The topic of bubbles came up in a seminar on art and autonomy at the Time of Music festival in Viitasaari in summer 2017. Lauri Supponen, who spoke for the young generation of Finnish composers at the seminar, mentioned social bubbles that Finnish composers typically inhabit: the welfare society, the patriarchate or the special status of Finnish music. People living in a bubble develop the illusion that social conditions are equally good for everyone, and because of their comfortable status they have no interest in engaging in social commentary.
Supponen used bubbles as a symbol of social introversion, but in attending the Time of Music festival a visitor might consider that bubbles would work well as a metaphor for certain other aspects of contemporary music too. On the one hand, bubbles distort the perception and operating environment of those living in them, but on the other hand they can be regarded as protective spheres that allow art to develop freely under its own terms and conditions. Regarded from the outside, bubbles are a sign of activity and change. And, as anyone who has ever blown soap bubbles in the sunshine will know, bubbles can also provide aesthetic enjoyment.
The composer guests at the Time of Music festival this year were Mark Applebaum and James Dillon. Although very different in the music they write, they share a striving for creation on their own terms. With Applebaum, this manifests itself as strange pieces that straddle the boundaries between branches of the arts and even the boundary between control and freedom. Dillon, on the other hand, is an autodidact composer known for his extensive cycles of works lasting anything up to several hours, with which he hopes to break out of the conventional concert format. An example of this was the piano work The Book of Elements, which constituted a concert by itself in Viitasaari.
At the festival seminar, Applebaum noted that he likes writing works in genres where no one has done anything before – at the risk of making them impossible to appraise or compare, in the absence of other similar works. Yet the works by Applebaum performed in Viitasaari came across as pioneering rather than curiosity-seeking: they simply work so well that one wishes for more of the same. Cases in point are Aphasia (2010), where hand gestures are an inseparable component of the musical expression, and Control Freak (2015), given an intense performance by soprano Juliet Fraser and the Talea Ensemble.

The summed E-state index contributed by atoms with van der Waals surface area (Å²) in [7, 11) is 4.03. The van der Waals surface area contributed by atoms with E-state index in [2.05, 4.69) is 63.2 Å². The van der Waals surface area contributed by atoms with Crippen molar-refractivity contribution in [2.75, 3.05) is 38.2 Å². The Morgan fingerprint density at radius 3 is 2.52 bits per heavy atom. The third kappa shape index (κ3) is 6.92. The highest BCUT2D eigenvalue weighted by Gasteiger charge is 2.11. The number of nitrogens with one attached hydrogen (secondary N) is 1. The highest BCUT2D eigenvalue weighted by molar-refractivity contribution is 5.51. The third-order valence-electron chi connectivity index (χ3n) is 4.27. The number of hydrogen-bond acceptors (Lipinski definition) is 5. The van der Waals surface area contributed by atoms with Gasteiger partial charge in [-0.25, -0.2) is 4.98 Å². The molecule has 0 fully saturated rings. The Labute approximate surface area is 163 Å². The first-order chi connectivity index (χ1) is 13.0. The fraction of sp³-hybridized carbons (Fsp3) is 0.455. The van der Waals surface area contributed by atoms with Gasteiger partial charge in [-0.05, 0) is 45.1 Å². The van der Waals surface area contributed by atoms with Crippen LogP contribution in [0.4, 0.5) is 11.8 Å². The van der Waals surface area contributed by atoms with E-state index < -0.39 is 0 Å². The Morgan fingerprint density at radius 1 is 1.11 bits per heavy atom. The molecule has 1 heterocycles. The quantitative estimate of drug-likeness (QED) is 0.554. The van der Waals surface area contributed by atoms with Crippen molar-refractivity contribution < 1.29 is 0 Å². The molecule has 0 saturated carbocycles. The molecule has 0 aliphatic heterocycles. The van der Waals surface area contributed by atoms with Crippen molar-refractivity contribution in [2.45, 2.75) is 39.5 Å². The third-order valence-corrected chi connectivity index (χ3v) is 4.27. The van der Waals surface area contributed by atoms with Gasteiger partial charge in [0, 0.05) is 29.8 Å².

Photo: Ville Waali.
The principal featured Finnish composer at the festival this year was Sebastian Hilli (b. 1990), the entire Friday night concert being dedicated to his chamber ensemble works. Hilli has gained fame recently particularly with his orchestral work Reachings, and the energy, dynamism and carefully crafted details of that work have become established as hallmarks of his style, being apparent in these new chamber works too.
Yet for all that he has an identifiable style, he does not repeat himself. Each of the works heard in Viitasaari was a musical journey unto itself. Paraphrase II – Giant Steps and Eden Acid (2016) was an interesting take on jazz and acid house influences, transporting them to quite new spheres. The guitar concerto confluence/divergence (2013–2015) premiered by Petri Kumela and the Uusinta Ensemble was a trip through a soundscape jungle of timbres and sonorities. The concert opened with the string quartet Elogio de la sombra (2015), which was something completely different: a tranquil meditation on the poetry of Jorge Luis Borges that inspired it.
The concert given by the Talea Ensemble from New York on Thursday night featured the festival’s commissioned work, Fracture Mechanics (2017) by Jouni Hirvelä (b. 1982). This focuses on a topical theme, as its musical material makes direct reference to broken machines and thereby things like planned obsolescence. Its scratching and hissing painted a dystopic view of the future as a huge cemetery of failed electronics.
The Time of Music festival focused not only on young Finnish composers but on young musicians in general this year. The courses offered included composition, improvisation and conducting courses, for which a record number of applications was received. Students’ performances were integrated into the festival programme, giving audiences the opportunity to catch a glimpse of future professionals.
Photo: Ville Waali.
The theme and title of the Time of Music festival this year was Art & Autonomy. In aesthetics, autonomy refers to the independence of art from external norms. In the context of this festival, autonomy emerged as a synonym for the freedom of expression of art and artists, although the seminar discussions ranged far and wide, from the role of art in society to autonomy of funding and from the intrinsic value of art to audience numbers, and also the language used to discuss art. Autonomy was addressed in equally diverse ways in the festival programme planned by Johan Tallgren, celebrating the freedom of art but also showing how layered and how dependent on history and society contemporary music is.
The freedom of art is one of the cornerstones of the modern conception of art, but the concept of autonomy has also been heavily criticised – above all because it has led to the illusion that art does not or should not have a role and significance in society. Perhaps bubbles are the most useful when they are popped and the ideas fostered in them are dispersed into the surrounding cultural environment.
Translation: Jaakko Mäntyjärvi